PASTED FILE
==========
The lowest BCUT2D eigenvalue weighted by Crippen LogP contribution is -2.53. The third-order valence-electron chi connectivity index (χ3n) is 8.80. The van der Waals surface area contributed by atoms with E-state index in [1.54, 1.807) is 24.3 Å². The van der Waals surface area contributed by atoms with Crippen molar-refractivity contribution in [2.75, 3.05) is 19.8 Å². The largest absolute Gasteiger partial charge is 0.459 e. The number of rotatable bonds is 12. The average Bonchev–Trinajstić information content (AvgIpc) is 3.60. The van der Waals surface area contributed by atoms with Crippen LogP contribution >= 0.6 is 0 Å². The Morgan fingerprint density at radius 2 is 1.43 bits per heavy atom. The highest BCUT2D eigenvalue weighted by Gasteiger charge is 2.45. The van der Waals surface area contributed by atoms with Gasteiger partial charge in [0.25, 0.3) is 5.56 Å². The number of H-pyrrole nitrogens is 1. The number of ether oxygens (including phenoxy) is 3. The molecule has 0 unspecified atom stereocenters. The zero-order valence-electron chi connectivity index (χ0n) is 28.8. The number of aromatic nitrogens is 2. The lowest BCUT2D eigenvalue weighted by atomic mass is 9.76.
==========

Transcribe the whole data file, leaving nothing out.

The lowest BCUT2D eigenvalue weighted by Crippen LogP contribution is -2.53. The third-order valence-electron chi connectivity index (χ3n) is 8.80. The van der Waals surface area contributed by atoms with E-state index in [1.54, 1.807) is 24.3 Å². The van der Waals surface area contributed by atoms with Crippen molar-refractivity contribution in [2.75, 3.05) is 19.8 Å². The largest absolute Gasteiger partial charge is 0.459 e. The number of rotatable bonds is 12. The average Bonchev–Trinajstić information content (AvgIpc) is 3.60. The van der Waals surface area contributed by atoms with Crippen LogP contribution >= 0.6 is 0 Å². The Morgan fingerprint density at radius 2 is 1.43 bits per heavy atom. The highest BCUT2D eigenvalue weighted by Gasteiger charge is 2.45. The van der Waals surface area contributed by atoms with Gasteiger partial charge in [0.25, 0.3) is 5.56 Å². The number of H-pyrrole nitrogens is 1. The number of ether oxygens (including phenoxy) is 3. The molecule has 0 unspecified atom stereocenters. The zero-order valence-electron chi connectivity index (χ0n) is 28.8. The number of aromatic nitrogens is 2. The lowest BCUT2D eigenvalue weighted by atomic mass is 9.76.